John Tonkiss is the Chief Executive of McCarthy & Stone
In March 2020, just before the country went into Lockdown, Mr and Mrs Learner, aged 83 and 77 respectively, downsized from their four-bedroom family-sized home on the outskirts of Cardiff and moved into a private, independent two-bedroom apartment in our new age-exclusive retirement community in the city, called Llys Isan.
During lockdown, Mr and Mrs Learner were able to benefit from the services we offered that would not have been available if they had lived isolated in their previous home. The team working in our on-site restaurant, while shut during lockdown, brought freshly prepared meals directly to their apartment daily. Our round-the-clock care and support team continued working, cleaning apartments, providing care, and undertaking general maintenance and gardening.
These services were particularly helpful to Mr Learner, who is partially sighted. The friendships formed during this period, between the homeowners themselves, and between them and our on-site teams, kept the sense of community going through challenging times.
Now lockdown has lifted, the community has come back together. The homeowners at the development can enjoy each other’s company again, and all shared areas and gardens are reopened. We are grateful that cases of Covid at Llys Isan in Cardiff were extremely low, and this was reflected across our 475 retirement communities; overall we had infection levels just a quarter of that seen in wider society.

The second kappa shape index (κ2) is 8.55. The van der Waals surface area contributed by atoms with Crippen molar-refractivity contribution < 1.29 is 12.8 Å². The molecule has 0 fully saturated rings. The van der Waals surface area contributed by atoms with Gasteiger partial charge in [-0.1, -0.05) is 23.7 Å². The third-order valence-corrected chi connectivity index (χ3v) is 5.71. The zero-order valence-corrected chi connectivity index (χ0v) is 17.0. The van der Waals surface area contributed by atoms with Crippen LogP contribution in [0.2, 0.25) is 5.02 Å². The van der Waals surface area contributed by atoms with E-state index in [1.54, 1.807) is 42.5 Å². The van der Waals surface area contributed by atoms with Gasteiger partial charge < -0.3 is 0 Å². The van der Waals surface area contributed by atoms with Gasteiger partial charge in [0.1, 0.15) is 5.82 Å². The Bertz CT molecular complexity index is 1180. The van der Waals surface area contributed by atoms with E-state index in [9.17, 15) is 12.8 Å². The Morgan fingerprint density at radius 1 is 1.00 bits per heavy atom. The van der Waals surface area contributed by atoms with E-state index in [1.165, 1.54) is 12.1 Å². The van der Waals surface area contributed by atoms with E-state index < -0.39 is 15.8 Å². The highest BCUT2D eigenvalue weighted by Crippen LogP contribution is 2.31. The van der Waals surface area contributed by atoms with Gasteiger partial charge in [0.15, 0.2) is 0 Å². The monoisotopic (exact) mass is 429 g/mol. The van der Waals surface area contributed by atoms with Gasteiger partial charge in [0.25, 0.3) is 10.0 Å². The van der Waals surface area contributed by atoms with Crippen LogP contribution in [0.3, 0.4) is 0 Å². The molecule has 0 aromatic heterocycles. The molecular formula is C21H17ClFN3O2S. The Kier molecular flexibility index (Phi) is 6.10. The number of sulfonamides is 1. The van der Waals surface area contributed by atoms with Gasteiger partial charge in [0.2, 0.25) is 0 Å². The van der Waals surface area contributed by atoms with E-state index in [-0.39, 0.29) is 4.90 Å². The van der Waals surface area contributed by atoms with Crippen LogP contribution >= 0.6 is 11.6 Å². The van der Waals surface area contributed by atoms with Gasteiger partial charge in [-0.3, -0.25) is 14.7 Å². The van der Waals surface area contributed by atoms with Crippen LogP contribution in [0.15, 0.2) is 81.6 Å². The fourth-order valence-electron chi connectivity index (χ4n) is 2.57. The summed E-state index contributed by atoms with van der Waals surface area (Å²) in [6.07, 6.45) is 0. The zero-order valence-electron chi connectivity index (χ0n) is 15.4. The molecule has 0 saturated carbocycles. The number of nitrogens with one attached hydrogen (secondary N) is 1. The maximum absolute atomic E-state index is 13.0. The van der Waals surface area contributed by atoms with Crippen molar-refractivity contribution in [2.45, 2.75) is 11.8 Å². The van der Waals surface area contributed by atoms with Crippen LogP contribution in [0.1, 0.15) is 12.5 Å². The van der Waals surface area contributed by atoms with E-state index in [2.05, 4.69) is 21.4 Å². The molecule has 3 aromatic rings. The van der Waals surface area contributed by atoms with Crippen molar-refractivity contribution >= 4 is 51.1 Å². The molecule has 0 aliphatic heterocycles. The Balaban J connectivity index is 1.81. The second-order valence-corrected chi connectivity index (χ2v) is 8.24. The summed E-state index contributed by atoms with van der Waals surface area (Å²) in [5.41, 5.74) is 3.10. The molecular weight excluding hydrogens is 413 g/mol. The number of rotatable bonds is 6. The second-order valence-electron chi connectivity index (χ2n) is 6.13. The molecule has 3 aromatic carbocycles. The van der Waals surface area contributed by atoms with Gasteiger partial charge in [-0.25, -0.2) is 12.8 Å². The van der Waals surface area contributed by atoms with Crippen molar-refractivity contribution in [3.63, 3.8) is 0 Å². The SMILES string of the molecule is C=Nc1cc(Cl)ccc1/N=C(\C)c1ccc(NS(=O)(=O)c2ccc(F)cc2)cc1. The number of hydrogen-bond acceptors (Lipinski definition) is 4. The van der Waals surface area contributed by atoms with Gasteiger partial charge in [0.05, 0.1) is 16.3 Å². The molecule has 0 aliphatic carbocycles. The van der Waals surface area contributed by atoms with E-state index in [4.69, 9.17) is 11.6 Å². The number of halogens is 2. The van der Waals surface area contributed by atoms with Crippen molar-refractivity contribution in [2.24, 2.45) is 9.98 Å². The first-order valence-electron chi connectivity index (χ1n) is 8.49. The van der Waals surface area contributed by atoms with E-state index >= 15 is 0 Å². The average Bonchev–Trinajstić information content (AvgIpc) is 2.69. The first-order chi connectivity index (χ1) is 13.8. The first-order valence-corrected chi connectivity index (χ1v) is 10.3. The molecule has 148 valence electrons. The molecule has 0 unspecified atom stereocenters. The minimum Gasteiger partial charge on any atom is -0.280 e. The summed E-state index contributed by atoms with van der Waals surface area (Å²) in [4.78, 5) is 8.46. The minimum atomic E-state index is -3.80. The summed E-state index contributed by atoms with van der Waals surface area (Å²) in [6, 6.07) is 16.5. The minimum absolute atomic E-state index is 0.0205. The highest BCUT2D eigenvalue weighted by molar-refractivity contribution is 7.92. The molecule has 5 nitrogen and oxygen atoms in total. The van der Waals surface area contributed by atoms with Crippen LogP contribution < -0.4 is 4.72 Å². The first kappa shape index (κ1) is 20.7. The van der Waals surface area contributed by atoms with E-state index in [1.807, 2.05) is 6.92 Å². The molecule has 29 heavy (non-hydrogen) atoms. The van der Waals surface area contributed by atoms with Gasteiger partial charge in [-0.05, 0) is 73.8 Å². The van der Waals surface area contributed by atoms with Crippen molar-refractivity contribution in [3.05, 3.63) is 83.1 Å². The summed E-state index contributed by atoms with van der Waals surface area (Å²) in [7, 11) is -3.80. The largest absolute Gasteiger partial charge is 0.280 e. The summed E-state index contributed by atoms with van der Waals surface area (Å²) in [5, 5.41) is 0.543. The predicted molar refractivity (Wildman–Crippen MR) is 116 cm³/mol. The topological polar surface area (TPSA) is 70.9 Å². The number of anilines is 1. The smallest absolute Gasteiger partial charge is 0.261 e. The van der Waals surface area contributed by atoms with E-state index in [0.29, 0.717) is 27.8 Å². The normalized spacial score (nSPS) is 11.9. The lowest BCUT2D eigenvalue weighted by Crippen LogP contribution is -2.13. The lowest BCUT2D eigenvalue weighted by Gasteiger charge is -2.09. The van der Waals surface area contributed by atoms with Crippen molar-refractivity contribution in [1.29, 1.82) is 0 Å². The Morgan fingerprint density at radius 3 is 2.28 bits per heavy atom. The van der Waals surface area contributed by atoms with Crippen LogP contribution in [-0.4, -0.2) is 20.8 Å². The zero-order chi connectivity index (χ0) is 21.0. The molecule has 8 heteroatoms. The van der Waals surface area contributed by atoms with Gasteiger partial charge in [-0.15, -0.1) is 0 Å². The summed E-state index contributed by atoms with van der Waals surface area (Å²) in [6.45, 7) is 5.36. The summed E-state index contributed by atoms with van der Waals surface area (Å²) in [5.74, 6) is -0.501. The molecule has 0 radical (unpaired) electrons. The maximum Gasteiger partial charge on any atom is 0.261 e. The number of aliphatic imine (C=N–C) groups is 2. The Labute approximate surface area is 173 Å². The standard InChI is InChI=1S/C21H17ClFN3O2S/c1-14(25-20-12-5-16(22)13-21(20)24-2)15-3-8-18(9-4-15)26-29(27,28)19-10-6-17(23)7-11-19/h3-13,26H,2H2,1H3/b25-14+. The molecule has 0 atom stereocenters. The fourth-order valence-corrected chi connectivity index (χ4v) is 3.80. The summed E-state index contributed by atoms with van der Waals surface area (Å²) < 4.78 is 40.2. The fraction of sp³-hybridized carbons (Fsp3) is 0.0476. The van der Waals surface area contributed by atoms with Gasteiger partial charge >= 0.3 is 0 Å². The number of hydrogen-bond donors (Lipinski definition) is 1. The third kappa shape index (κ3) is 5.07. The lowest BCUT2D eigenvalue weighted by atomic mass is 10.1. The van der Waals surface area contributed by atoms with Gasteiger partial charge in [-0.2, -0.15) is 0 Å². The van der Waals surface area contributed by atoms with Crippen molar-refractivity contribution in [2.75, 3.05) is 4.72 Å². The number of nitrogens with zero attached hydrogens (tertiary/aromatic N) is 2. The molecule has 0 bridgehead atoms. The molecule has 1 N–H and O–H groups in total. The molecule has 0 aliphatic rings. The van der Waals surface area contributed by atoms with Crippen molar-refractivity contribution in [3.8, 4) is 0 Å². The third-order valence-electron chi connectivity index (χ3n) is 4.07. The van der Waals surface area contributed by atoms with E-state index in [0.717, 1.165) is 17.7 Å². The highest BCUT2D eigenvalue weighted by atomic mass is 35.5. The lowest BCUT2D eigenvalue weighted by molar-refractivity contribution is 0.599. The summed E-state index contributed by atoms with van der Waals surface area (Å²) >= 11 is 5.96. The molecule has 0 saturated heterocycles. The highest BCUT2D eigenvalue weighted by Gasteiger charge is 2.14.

It’s clear that retirement communities like Llys Isan support older people, playing a hugely important role improving their wellbeing and keeping them safe, particularly when aged in their 80s and above. They also provide wider societal benefits, releasing existing housing stock onto the open market for younger people to buy and regenerating town centres and high streets where our developments are typically located and where our customers wish to live.
But our population is ageing rapidly, and national housing supply is not meeting their needs. Just 7,500 new retirement housing units are delivered annually, versus Knight Frank’s estimate of a demand for 30,000.
The current reality is that a growing proportion of people in later life feel unable to move from their existing homes to something better suited to their changing needs because they do not have options like Llys Isan. Older people want choice, but they are limited by a shortage of specialist and affordable homes in today’s market.
The UK has no strategy on housing for older people to provide a strategic vision and ensure housing, health and social care policies are joined up. This is compounded by a failure at local level; 50 per cent of local authorities do not have any policies in their Local Plans for housing for older people.
This leads to some really challenging conversations. We see positive experiences like Mr and Mrs Learner on a daily basis, but when we bring forward new planning applications for retirement communities, they are typically met with a negative response from local authorities.